Cobden and Bright were both radical figures who were very much in the public eye – hence the extensive coverage of Cobden’s freehold land speech in The Times. They were great Liberal reformers, and had been particularly prominent in anti-Corn Law agitation twenty years earlier.

Later The National Freehold Land Society had to change its nature and became two different organizations.

Because the National Freehold Land Society was actually a building society, in spite of its name, it was unable to own land and all dealings in land had to be carried on by the directors as individuals at their own risk but for the benefit of the Society. This was clearly unsatisfactory and, from 1856 onwards, land dealings were entrusted to a separate organisation, The British Land Company. British Land operated from the same address as The National Freehold Land Society and with the same directors. The formation of this new company was made possible by new legislation permitting limited liability for shareholders in companies, meaning that they were liable only to the extent of their investment.’

Before this they were liable for the complete loss a company might make, as the shareholders in Lloyds still are. This meant that they might be plunged into debt and be liable to continue paying it for the rest of their lives.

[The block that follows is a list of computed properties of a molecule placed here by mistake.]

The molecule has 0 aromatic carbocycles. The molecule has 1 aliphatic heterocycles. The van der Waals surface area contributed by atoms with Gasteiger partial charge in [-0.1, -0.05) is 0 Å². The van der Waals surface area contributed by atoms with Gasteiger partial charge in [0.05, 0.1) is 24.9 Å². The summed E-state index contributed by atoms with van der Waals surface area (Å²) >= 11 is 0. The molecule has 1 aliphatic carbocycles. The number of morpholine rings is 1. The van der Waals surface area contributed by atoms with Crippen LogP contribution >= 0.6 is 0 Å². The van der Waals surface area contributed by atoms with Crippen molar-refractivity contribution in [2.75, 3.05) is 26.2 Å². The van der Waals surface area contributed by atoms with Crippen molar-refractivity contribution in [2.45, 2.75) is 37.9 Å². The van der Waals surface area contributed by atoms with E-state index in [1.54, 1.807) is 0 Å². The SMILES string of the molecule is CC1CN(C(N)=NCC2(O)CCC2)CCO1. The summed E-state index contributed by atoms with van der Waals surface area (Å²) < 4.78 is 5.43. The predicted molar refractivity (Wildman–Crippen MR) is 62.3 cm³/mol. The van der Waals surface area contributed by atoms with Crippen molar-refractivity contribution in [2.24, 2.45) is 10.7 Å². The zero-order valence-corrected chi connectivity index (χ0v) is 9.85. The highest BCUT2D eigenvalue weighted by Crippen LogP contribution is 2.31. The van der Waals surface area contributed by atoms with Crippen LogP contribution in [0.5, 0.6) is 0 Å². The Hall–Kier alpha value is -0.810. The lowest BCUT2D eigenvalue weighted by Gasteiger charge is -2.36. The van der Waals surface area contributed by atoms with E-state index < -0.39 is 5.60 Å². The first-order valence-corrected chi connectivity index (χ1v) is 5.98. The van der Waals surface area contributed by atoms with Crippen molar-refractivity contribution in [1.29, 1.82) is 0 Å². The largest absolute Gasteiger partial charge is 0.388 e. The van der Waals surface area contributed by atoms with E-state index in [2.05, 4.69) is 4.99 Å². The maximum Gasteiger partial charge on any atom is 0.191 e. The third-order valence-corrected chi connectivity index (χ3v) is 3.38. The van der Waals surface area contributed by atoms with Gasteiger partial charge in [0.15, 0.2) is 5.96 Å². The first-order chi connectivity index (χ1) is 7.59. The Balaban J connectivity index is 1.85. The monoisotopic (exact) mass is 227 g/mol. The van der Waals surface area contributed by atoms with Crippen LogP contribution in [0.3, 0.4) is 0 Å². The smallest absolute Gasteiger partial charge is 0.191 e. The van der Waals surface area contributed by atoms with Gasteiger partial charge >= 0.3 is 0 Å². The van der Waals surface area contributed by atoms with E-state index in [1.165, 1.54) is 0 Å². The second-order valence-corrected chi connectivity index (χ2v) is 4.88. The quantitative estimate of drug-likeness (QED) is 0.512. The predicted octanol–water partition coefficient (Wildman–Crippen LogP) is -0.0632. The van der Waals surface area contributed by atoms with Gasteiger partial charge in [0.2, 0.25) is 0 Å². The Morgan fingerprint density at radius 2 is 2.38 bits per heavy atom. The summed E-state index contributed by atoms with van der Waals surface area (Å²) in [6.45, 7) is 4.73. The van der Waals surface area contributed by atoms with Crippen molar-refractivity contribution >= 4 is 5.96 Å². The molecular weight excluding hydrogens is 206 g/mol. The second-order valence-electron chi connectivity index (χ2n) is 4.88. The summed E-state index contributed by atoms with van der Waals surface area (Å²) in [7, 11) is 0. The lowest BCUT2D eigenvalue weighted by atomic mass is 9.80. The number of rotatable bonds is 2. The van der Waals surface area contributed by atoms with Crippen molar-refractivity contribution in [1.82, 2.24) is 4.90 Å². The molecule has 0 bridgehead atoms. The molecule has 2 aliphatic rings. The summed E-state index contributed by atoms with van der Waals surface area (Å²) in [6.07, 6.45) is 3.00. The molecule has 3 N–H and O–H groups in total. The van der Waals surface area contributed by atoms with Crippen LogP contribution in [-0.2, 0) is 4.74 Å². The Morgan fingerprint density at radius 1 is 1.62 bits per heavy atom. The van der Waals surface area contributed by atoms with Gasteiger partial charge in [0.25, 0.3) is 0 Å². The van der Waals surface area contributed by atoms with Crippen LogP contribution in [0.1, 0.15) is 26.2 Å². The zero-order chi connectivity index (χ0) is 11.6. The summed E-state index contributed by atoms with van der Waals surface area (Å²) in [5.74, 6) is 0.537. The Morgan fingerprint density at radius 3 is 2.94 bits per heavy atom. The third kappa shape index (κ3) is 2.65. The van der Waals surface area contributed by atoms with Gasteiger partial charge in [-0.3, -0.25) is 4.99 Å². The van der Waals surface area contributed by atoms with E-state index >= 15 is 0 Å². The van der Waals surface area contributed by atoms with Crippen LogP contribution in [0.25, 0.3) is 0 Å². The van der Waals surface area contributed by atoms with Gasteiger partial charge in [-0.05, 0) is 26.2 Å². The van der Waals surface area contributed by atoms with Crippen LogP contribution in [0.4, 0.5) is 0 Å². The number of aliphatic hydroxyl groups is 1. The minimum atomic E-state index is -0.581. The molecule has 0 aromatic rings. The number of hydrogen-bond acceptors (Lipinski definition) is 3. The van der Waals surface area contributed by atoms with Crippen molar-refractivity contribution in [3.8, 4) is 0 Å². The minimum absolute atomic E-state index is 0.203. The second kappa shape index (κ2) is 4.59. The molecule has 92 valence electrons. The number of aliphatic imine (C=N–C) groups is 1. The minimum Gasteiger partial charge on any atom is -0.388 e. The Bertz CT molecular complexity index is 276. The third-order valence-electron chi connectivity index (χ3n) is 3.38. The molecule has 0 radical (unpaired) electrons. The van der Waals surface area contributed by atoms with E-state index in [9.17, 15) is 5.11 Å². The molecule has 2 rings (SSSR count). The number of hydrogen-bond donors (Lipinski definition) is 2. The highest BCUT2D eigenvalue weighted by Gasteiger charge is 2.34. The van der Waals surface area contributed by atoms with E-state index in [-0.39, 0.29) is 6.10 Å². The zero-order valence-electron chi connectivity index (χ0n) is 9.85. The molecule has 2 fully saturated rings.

Note. The account of Southwood Smith’s buildings in King’s Cross, and Gibson Gardens in Stoke Newington on this website, are other examples of this problem of Unlimited Liability at that time.

The Scheme Backfires

At first the creation of freeholders may have increased the Liberal vote, especially in areas near the centre of London. Later however the various Land Companies began to buy land in the countryside around London and there they created many more freeholds. This is what we now call the stockbroker belt, so that in the end the freehold land holdings created more Tory votes than Liberal. Later again the voting qualifications were changed and freehold property ceased to be a requirement for voting. Albert Town is an interesting, if short lived, piece of political history.

Summary of Cobden’s speech to the Freehold Land Society (The Times, November 27, 1849)

History of Albert Town, Stoke Newington - Part 1

24.6.08Freehold land Soc and Cobden.doc

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Revised: October 25, 2011 8:49 AM